I have the impression that it is mostly a book that teaches you techniques of how to solve recurrences. Am I wrong?

Concrete Mathematics is essentially the mathematics needed to study analysis of algorithms. From the preface:

  One of the present authors had embarked on a series of books called
  The Art of Computer Programming, and in writing the first volume he
  (DEK) had found that there were mathematical tools missing from his
  repertoire; the mathematics he needed for a thorough, well-grounded
  understanding of computer programs was quite different from what he'd
  learned as a mathematics major in college. So he introduced a new
  course, teaching what he wished somebody had taught him.
So yes, there are practical applications. And recurrences are a recurring theme, but there's more to it than just that.

It's not just about recurrences. Although, It looks like this at the first glance. This book will give you mathematical mindset which you will be able to apply in practice (while working with algorithms).

Each chapter in the book is written in essay style, authors gave you very curious math pearls, and teach you how to think by using these examples.

I found myself in a similar situation about a year ago and while I've made a lot of progress I still have a long way to go. Here's what I've found useful:

Precalculus, Coursera, https://www.coursera.org/course/precalculus

"Precalculus Mathematics In A Nutshell", George F. Simmons, http://www.amazon.com/Precalculus-Mathematics-Nutshell-Geome...

"The Hitchhiker's Guide to Calculus", Michael Spivak, http://www.amazon.com/Hitchhikers-Guide-Calculus-Michael-Spi...




I absolutely, positively second the recommendation of "Real Mathematical Analysis" by Charles Pugh (don't miss the advice he relates from his colleague, on pages 9&10, with the heading "Metaphor and Analogy", which could easily form the basis for a dissertation on the psychology of mathematical intuition and inspiration). Pugh does an exquisite, uncommonly good job of avoiding a pitfall that >99.9% of mathematics authors fall into, making it more or less impossible for one to genuinely understand mathematics outside of a university. What pedagogy is it that Pugh (and Spivak) care enough to get right, where nearly all others fail? It is this: Pugh has carefully crafted his book into what I'd call a 'mind expansion tool': almost everything there is crafted to be read, internalized, and meditated on. By contrast, almost all other mathematics books read like a laundry list of theorems and proofs, with some discussion inserted as an afterthought.

Let me tell you a dirty secret about mathematics textbooks: almost all of them are highly flawed and incomplete dialogs between the author and the supposed reader. The reason for this: the first and foremost purpose of almost all mathematics textbooks is to organize the AUTHOR'S conception of the subject (not the student's!), for the primary purpose of TEACHING a course on the subject. In other words, the book's primary purpose is NOT to be read directly. A given mathematics textbook represents a model of the way in which the author (casually) BELIEVES students of your level might try to reason about the subject, whereas in reality, the author has so long ago advanced beyond your level that s/he cannot even remember how difficult it was when s/he first learned the subject.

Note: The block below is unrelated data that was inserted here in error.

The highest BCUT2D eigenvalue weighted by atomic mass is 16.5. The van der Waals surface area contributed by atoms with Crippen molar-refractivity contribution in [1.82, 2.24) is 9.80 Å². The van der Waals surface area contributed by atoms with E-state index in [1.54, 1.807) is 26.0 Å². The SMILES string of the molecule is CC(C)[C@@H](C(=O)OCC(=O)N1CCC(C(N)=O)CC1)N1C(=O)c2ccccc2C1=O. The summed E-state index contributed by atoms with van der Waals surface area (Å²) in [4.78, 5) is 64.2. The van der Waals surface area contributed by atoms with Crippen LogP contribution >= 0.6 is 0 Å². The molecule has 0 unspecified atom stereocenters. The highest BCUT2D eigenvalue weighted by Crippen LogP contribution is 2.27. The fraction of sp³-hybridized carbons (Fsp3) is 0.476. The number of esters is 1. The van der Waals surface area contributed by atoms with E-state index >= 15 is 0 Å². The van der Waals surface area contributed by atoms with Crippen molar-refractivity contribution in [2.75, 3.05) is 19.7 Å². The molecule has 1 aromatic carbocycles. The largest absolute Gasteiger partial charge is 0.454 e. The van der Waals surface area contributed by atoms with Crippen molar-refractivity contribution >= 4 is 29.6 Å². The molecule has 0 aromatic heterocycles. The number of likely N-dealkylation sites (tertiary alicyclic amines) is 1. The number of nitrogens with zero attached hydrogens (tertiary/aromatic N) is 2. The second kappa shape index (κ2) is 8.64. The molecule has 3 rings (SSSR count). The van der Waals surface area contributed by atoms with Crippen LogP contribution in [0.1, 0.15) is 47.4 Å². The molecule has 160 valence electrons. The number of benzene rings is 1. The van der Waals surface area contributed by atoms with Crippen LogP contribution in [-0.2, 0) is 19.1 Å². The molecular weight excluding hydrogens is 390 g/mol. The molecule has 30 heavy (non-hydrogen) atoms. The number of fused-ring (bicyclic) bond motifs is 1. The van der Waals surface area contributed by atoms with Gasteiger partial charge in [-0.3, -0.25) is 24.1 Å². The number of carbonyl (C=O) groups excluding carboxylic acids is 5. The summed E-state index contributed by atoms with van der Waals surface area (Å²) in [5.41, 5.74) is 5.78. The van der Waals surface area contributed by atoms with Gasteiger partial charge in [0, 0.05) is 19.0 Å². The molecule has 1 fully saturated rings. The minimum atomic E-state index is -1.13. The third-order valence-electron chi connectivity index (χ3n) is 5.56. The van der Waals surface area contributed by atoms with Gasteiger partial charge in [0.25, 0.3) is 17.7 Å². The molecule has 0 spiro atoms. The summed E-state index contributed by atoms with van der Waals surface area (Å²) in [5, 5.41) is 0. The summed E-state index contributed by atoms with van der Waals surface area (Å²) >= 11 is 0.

If you attempt to read most mathematics texts directly, outside the context of a university course (and without having already gained a true understanding of mathematics), you will almost certainly reach a stage in your reading in which you have internalized a certain amount of verbiage (say, some theorems, maybe a proof or two, and some light discussion, with the pretense that the abstractions introduced are 'useful' for some unknown reason). Certainly, you are asked to do some problems at the end of the section, and this is in fact a somewhat reliable way to reach some kind of personal discovery, and hopefully at least some mild enlightenment about just what the section was really about. (A good textbook will have highly instructive problems; however, the difficulty is, it is virtually impossible to know just how worthy of your time they will be before you spend hours working on them.)

However, even at university, I almost NEVER resorted to reading the textbook: careful attention paid to the lecture, copious notes, regular attendance of office hours, and most of all, intense thought about the problems SPECIFICALLY given (and hopefully invented) by the lecturer were all that I was ever inclined to pursue (and all that I ever needed to succeed). If I read the textbook at all, it was only ever sought as a reference, or to fill in the gaps of a lecture which I failed to understand completely. Which is precisely the reason most math texts read so poorly: they are supplementary material for university courses.